Bored. So bored. I head out and cruise towards downtown. The Victoria Street strip. Bought up by a business man, revitalized half way, then the funding dried up. What was left was a decent half mile of bars, art houses, restaurants. Much better than the 40-plus dive bars near where I live. I pass by a large bar called Grand Central. Perfect.
I walk in and I see people my age. Many people my age. Like the light from the sun after a swim, the refreshing feel of twenty year old faces brought new energy to me. I saddled up, slipping my jacket over the chair and began to order. After about half an hour of downing Jack and cokes, watching hockey and making small talk with those around me, I make my way outside and have a smoke. There, a man, Anglo, but speaking the oddest form of English I’ve heard yet, begins to chat. We stay out there for a good twenty minutes. A former trucker and security guard, we have a lot of stories to pass on. Some cunty looking chicks pretty much demand a lighter and he offers one over. A quick light and they go to their small circle, making the patio a little bit louder.
We go back in, he pays his tab and leaves while I start on beers. I can feel that urge coming on. The drunk urge where you know you’ve had enough and you can still drive home fine, but the buzz tells you to keep on going. To down it until it comes back up. I gave in. After another beer, I head out to the patio again and meet several guys talking about hockey. Apparently, my knowledge of hockey is bolstered by alcohol because we talk for a good while on trades, teams, how a Canadian franchise hasn’t won since 1993. This is where I meet the Cook.
The Cook was an employee at Grand Central who got off shift, or had a day off, something. We became quick drinking buddies at the hockey talk when the group of guys, including one very female looking male, departed. From there he ordered a shot, another beer and, eventually to my car to light one up. The spins hit me hard. He asks if I’m driving. “Fuck no,” I say, laying my head back as far as it can go in a futile attempt to stave off the world’s axis.
“Alright, I know a space you can park and sleep it off,” he says, slurring.
In my greatest feat of driving, I move a block down the road and park, getting out of my car and standing in the rain, my arms and head on the roof, the spins in full force. The Cook is talking about staying at his place, but I don’t understand nor care in my state. I stumble over to the parking median, sit on a concrete slab, turn and start exhaling all my drinks.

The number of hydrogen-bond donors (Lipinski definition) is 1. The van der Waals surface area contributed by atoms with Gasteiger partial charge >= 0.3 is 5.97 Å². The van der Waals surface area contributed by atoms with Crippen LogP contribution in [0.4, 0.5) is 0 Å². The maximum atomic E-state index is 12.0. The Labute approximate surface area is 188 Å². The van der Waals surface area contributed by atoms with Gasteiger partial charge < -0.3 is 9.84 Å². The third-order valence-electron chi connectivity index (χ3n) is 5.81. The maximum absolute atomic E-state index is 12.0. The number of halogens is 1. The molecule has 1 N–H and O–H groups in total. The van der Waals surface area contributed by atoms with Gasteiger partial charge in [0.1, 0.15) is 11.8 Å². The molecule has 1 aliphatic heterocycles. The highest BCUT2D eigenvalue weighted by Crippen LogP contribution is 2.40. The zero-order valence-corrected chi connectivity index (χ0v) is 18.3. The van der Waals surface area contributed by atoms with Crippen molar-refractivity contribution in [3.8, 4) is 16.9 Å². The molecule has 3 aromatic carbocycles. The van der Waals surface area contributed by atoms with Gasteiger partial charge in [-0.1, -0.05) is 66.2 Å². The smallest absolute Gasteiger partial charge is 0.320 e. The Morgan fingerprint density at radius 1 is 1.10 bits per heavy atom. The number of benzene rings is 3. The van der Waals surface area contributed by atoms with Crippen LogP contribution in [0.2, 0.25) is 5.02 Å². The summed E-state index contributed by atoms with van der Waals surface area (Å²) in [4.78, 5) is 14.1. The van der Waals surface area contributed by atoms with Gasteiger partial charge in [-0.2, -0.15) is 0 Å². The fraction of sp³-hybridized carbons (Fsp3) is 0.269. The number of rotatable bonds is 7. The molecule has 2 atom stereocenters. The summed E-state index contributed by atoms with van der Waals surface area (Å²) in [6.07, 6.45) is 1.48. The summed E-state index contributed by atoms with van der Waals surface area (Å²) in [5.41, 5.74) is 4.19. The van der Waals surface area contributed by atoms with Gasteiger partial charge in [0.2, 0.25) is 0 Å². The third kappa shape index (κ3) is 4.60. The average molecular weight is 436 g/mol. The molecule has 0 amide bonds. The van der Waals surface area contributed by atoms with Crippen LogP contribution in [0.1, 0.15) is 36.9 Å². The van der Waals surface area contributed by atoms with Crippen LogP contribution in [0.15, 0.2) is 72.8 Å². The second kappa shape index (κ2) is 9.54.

“Where are you keys?” he asks.
With my head down and rolling, “In the ignition, left the heat on…”
As my poor companion fumbles drunkenly in my car, trying to prevent me from driving, which I had no intention to after returning two pints of Blue to the Earth, I hacked more.
“Where’s your phone?”
“I don’t know,” I lied, thinking he may want to steal it. He asked again and I patted my pockets and found it, thinking whatever, just go away.
As he begins to call his ride, I make it back to the car and promptly put myself in the backseat. I laid down and occasionaly looked around for him, but due to hazy eyesight, I couldn’t see him through the rain and fog. Fucker stole my phone, I thought, then returned to trying to pass out.
Eventually, he returns with my phone, which had to be no more than a few minutes, but felt like hours. He puts it in my hand, which I thank him for, then says “Have a good night,” when his ride appears. My keys were jammed into my passenger side seat, between it and the console, so he wouldn’t hide them on his own. Looking for them when I wake, hung over, in downtown Niagara Falls was not something I wanted to do.
Sleep was sparse, waking up to hot bile returning, then turning around and trying to rest. About five hours after I he had left, I saw grey light from the morning sun touching the overcast over the city. I looked at the time. It was past seven. To wake myself up, I had a smoke or two, getting any small focus I could. My blood was still intoxicated, but I needed to get back to my own bed and finish off this long, good night. I took side streets, a few under the speed limit, not touching anything but the steering wheel and avoiding the usual speed traps the NRP sets up for rush hour. I made it to my bed in twice the time, but alive, coherent and ready to get real sleep.
Before passing out, I smiled, still tasting the acid, telling myself. “I’ve gotta go there again.”